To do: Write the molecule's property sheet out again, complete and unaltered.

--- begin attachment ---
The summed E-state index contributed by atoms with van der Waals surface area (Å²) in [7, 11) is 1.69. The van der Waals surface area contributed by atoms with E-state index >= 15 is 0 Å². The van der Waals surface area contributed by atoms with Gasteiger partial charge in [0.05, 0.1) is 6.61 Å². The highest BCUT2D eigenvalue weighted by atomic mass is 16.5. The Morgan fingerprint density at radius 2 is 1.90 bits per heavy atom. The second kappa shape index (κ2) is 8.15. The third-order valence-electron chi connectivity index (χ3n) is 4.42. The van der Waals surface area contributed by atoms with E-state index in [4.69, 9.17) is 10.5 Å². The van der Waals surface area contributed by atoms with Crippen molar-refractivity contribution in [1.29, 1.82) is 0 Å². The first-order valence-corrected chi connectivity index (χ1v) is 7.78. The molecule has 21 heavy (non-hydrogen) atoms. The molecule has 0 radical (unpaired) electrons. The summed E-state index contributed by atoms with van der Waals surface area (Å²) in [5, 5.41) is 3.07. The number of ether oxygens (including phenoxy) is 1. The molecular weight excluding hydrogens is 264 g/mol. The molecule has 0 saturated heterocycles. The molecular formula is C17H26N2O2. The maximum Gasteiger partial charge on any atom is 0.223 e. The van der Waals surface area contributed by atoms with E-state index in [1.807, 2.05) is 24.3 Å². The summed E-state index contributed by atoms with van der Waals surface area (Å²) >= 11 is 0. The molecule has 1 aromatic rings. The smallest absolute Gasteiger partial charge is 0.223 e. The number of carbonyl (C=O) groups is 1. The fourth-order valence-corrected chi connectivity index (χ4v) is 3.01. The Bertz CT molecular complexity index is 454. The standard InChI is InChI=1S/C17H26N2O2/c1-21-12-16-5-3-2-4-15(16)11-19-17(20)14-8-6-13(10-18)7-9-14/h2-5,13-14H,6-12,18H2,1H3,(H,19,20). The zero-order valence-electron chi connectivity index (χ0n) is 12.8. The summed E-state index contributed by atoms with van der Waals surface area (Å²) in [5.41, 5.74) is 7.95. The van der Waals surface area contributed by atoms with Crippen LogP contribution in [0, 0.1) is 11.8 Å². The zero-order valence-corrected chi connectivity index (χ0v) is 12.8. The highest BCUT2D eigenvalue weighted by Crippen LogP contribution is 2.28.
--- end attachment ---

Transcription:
The summed E-state index contributed by atoms with van der Waals surface area (Å²) in [7, 11) is 1.69. The van der Waals surface area contributed by atoms with E-state index >= 15 is 0 Å². The van der Waals surface area contributed by atoms with Gasteiger partial charge in [0.05, 0.1) is 6.61 Å². The highest BCUT2D eigenvalue weighted by atomic mass is 16.5. The Morgan fingerprint density at radius 2 is 1.90 bits per heavy atom. The second kappa shape index (κ2) is 8.15. The third-order valence-electron chi connectivity index (χ3n) is 4.42. The van der Waals surface area contributed by atoms with E-state index in [4.69, 9.17) is 10.5 Å². The van der Waals surface area contributed by atoms with Crippen molar-refractivity contribution in [1.29, 1.82) is 0 Å². The first-order valence-corrected chi connectivity index (χ1v) is 7.78. The molecule has 21 heavy (non-hydrogen) atoms. The molecule has 0 radical (unpaired) electrons. The summed E-state index contributed by atoms with van der Waals surface area (Å²) in [5, 5.41) is 3.07. The number of ether oxygens (including phenoxy) is 1. The molecular weight excluding hydrogens is 264 g/mol. The molecule has 0 saturated heterocycles. The molecular formula is C17H26N2O2. The maximum Gasteiger partial charge on any atom is 0.223 e. The van der Waals surface area contributed by atoms with E-state index in [1.807, 2.05) is 24.3 Å². The summed E-state index contributed by atoms with van der Waals surface area (Å²) >= 11 is 0. The molecule has 1 aromatic rings. The smallest absolute Gasteiger partial charge is 0.223 e. The number of carbonyl (C=O) groups is 1. The fourth-order valence-corrected chi connectivity index (χ4v) is 3.01. The Bertz CT molecular complexity index is 454. The standard InChI is InChI=1S/C17H26N2O2/c1-21-12-16-5-3-2-4-15(16)11-19-17(20)14-8-6-13(10-18)7-9-14/h2-5,13-14H,6-12,18H2,1H3,(H,19,20). The zero-order valence-electron chi connectivity index (χ0n) is 12.8. The summed E-state index contributed by atoms with van der Waals surface area (Å²) in [5.41, 5.74) is 7.95. The van der Waals surface area contributed by atoms with Crippen LogP contribution in [0, 0.1) is 11.8 Å². The zero-order valence-corrected chi connectivity index (χ0v) is 12.8. The highest BCUT2D eigenvalue weighted by Crippen LogP contribution is 2.28.